Party officials at the Conservative conference will announce that there needs to be a significant cut in honesty if the Tories are to win the next general election.
Prime minister Rishi Sunak has so far sought to present the Tories as the party that will deal with the problem of inflation by being entirely dishonest about their part in causing it.
Simon Williams, a teacher in Sussex, who said, “I was definitely happy to vote for the Conservatives, but it seems that when they said I’d have more money they actually meant they were going to stop me having any more money.
“I am having doubts about being perpetually poor under his Government.”
Chancellor Jeremy Hunt will tell the country it has ‘definitely run out of money’, but it’s much nicer to announce billions in spending that is pretty unlikely to ever happen.
The original draft for a new “poor people are all in this together” poster was cancelled after Tory backbenchers warned the image of those words coming out of the mouths of all the poor people probably came across as being a little too ‘honest’.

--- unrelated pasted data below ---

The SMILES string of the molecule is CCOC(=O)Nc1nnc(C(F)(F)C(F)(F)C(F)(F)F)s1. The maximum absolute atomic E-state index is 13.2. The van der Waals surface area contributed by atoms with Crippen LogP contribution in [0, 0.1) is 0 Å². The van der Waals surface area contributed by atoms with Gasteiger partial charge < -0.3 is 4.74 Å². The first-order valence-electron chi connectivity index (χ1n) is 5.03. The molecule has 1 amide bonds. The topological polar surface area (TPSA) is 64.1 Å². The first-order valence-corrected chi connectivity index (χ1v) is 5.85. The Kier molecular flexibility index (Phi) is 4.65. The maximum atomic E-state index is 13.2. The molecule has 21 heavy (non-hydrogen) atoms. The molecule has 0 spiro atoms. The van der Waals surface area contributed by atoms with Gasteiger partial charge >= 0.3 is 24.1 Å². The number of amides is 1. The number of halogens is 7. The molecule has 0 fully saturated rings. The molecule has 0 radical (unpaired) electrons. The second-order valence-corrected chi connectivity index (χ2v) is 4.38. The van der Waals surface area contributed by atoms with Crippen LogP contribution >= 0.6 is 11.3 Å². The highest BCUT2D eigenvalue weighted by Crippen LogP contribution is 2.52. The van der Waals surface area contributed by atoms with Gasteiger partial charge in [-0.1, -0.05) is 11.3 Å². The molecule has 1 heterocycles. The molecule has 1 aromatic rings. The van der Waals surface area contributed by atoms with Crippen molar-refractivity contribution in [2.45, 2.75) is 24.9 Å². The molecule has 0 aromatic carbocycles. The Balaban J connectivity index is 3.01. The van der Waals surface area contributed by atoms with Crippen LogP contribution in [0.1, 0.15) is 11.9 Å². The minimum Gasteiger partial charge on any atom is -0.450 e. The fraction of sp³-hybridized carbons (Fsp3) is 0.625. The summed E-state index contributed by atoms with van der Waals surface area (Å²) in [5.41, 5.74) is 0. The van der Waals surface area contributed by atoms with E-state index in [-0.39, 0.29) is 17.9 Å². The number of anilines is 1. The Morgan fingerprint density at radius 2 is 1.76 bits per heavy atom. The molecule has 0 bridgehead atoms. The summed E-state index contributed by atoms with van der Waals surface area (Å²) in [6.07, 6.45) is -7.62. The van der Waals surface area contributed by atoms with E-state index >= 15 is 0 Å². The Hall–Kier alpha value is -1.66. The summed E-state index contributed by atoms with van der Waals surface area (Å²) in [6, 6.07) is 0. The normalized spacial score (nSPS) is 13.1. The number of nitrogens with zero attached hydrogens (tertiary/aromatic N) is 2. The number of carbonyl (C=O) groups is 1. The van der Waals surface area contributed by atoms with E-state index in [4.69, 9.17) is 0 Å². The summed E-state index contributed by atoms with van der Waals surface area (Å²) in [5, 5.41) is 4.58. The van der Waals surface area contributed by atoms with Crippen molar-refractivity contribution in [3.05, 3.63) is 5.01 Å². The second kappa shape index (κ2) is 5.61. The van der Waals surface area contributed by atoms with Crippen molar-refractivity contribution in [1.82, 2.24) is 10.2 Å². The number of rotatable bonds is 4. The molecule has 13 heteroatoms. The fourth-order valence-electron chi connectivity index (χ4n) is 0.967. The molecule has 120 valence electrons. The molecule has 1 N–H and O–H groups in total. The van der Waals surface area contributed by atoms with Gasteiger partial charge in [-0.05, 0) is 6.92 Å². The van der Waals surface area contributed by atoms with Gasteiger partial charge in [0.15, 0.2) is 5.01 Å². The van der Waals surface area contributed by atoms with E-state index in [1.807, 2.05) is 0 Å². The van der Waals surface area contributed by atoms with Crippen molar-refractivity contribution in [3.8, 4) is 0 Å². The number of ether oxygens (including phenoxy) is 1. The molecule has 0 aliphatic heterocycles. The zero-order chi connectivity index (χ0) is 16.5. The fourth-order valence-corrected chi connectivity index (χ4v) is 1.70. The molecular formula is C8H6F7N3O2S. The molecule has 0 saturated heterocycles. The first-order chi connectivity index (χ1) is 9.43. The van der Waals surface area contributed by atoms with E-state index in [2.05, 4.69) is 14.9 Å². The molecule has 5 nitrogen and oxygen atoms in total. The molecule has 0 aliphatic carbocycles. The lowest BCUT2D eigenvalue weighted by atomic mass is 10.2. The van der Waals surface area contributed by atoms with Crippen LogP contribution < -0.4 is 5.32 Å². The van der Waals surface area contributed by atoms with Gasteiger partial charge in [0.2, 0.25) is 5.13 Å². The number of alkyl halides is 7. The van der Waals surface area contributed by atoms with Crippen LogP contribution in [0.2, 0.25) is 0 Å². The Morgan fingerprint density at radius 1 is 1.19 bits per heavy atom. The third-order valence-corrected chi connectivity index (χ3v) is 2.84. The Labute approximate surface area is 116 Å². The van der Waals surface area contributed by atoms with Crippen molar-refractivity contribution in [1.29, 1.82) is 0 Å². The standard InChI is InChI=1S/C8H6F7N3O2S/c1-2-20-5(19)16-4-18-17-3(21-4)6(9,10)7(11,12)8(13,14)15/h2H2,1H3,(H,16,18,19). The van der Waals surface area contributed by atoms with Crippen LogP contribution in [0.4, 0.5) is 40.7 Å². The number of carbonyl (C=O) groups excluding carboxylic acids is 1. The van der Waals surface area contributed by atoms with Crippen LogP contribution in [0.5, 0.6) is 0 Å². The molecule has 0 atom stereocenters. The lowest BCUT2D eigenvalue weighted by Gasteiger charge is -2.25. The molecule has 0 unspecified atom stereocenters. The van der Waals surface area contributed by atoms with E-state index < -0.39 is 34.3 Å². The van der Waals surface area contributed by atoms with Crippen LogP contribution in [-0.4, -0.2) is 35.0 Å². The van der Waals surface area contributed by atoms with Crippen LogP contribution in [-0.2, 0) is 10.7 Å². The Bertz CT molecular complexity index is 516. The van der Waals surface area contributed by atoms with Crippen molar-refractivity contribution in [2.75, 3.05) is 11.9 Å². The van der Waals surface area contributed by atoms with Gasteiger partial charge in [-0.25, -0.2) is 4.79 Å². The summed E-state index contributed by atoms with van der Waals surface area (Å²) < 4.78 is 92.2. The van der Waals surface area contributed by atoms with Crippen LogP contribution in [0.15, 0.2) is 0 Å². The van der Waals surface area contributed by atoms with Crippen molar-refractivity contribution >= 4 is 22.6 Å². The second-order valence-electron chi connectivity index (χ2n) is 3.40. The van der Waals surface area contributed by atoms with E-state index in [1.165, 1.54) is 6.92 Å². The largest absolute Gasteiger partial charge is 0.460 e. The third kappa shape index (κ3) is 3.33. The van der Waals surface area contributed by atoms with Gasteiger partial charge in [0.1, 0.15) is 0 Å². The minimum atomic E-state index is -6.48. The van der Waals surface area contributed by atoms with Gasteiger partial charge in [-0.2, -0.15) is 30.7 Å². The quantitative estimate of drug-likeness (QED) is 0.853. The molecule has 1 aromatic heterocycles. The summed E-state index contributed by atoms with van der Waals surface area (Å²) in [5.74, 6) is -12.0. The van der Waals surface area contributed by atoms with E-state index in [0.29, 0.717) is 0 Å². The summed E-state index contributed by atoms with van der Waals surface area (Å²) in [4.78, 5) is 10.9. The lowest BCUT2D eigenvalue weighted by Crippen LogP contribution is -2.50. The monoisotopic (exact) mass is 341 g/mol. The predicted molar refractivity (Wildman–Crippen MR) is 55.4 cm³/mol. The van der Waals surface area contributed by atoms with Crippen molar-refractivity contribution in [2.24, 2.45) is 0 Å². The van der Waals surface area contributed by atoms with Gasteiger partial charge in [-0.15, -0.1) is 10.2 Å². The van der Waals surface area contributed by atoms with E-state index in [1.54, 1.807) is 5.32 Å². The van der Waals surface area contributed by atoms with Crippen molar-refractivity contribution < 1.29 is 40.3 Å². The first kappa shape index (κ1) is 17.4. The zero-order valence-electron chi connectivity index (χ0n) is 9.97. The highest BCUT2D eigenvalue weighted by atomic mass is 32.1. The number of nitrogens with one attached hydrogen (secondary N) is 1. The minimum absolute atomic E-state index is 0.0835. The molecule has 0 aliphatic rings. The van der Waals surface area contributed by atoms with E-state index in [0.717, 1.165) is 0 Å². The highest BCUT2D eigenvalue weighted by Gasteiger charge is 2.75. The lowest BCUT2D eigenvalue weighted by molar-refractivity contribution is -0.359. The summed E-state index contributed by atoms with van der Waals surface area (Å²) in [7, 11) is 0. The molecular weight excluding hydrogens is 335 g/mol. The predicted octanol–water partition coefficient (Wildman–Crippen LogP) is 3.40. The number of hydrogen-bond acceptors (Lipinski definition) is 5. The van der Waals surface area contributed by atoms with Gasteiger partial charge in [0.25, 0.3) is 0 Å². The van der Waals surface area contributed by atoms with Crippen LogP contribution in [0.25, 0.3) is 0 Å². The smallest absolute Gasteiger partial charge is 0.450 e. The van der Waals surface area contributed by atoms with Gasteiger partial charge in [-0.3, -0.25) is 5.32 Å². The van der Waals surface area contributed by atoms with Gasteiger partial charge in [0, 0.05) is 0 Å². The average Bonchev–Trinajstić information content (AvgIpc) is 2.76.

“Yes, technically it’s true – our policies will target poorer people more than rich people, but history tells us that this is not generally a vote winner among the proles,” explained one long-serving Tory MP.
Rishi Sunak now sees himself in ‘clear and present danger’ of being seen as completely honest about his party’s plans, and is seeking to clarify this.
A conservative insider told us, “With extending retirement ages, no pay rises for low-end civil servants, and plans for inheritance tax allowances being extended, there is only so much we can get away with just because we’re ‘not Labour’.
“Even the line that everything bad in your life is the fault of small boats is starting to fall of deaf ears. It’s time to get creative.
“From this point on, I think it’s safe to assume that anything coming out of Rishi’s mouth is at best, a complete lie.
“We needn’t worry about consequences and stuff, as no-one ever holds us to our promises anyway.”